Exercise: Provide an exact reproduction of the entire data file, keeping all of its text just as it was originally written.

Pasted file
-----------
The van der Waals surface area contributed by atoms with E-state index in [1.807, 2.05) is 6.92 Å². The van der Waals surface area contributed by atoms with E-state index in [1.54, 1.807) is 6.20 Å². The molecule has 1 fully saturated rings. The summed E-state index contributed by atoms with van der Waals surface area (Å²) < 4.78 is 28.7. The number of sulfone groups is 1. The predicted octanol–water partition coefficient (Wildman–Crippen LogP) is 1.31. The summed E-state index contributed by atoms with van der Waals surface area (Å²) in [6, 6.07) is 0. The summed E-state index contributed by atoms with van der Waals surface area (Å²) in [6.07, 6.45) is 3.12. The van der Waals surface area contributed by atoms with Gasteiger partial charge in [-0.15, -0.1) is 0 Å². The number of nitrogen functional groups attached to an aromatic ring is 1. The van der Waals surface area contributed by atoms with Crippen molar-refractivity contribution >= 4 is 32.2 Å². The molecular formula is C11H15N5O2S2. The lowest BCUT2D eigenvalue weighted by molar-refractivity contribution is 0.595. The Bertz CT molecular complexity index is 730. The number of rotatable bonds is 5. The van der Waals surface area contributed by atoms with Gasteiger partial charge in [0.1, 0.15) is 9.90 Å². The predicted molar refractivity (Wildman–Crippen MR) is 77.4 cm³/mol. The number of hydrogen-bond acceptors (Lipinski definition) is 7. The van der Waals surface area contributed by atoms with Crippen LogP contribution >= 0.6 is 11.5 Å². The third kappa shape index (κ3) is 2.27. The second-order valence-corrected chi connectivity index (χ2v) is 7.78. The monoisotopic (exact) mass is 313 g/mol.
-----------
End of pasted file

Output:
The van der Waals surface area contributed by atoms with E-state index in [1.807, 2.05) is 6.92 Å². The van der Waals surface area contributed by atoms with E-state index in [1.54, 1.807) is 6.20 Å². The molecule has 1 fully saturated rings. The summed E-state index contributed by atoms with van der Waals surface area (Å²) < 4.78 is 28.7. The number of sulfone groups is 1. The predicted octanol–water partition coefficient (Wildman–Crippen LogP) is 1.31. The summed E-state index contributed by atoms with van der Waals surface area (Å²) in [6, 6.07) is 0. The summed E-state index contributed by atoms with van der Waals surface area (Å²) in [6.07, 6.45) is 3.12. The van der Waals surface area contributed by atoms with Gasteiger partial charge in [-0.15, -0.1) is 0 Å². The number of nitrogen functional groups attached to an aromatic ring is 1. The van der Waals surface area contributed by atoms with Crippen molar-refractivity contribution >= 4 is 32.2 Å². The molecular formula is C11H15N5O2S2. The lowest BCUT2D eigenvalue weighted by molar-refractivity contribution is 0.595. The Bertz CT molecular complexity index is 730. The number of rotatable bonds is 5. The van der Waals surface area contributed by atoms with Gasteiger partial charge in [0.1, 0.15) is 9.90 Å². The predicted molar refractivity (Wildman–Crippen MR) is 77.4 cm³/mol. The number of hydrogen-bond acceptors (Lipinski definition) is 7. The van der Waals surface area contributed by atoms with Crippen LogP contribution >= 0.6 is 11.5 Å². The third kappa shape index (κ3) is 2.27. The second-order valence-corrected chi connectivity index (χ2v) is 7.78. The monoisotopic (exact) mass is 313 g/mol.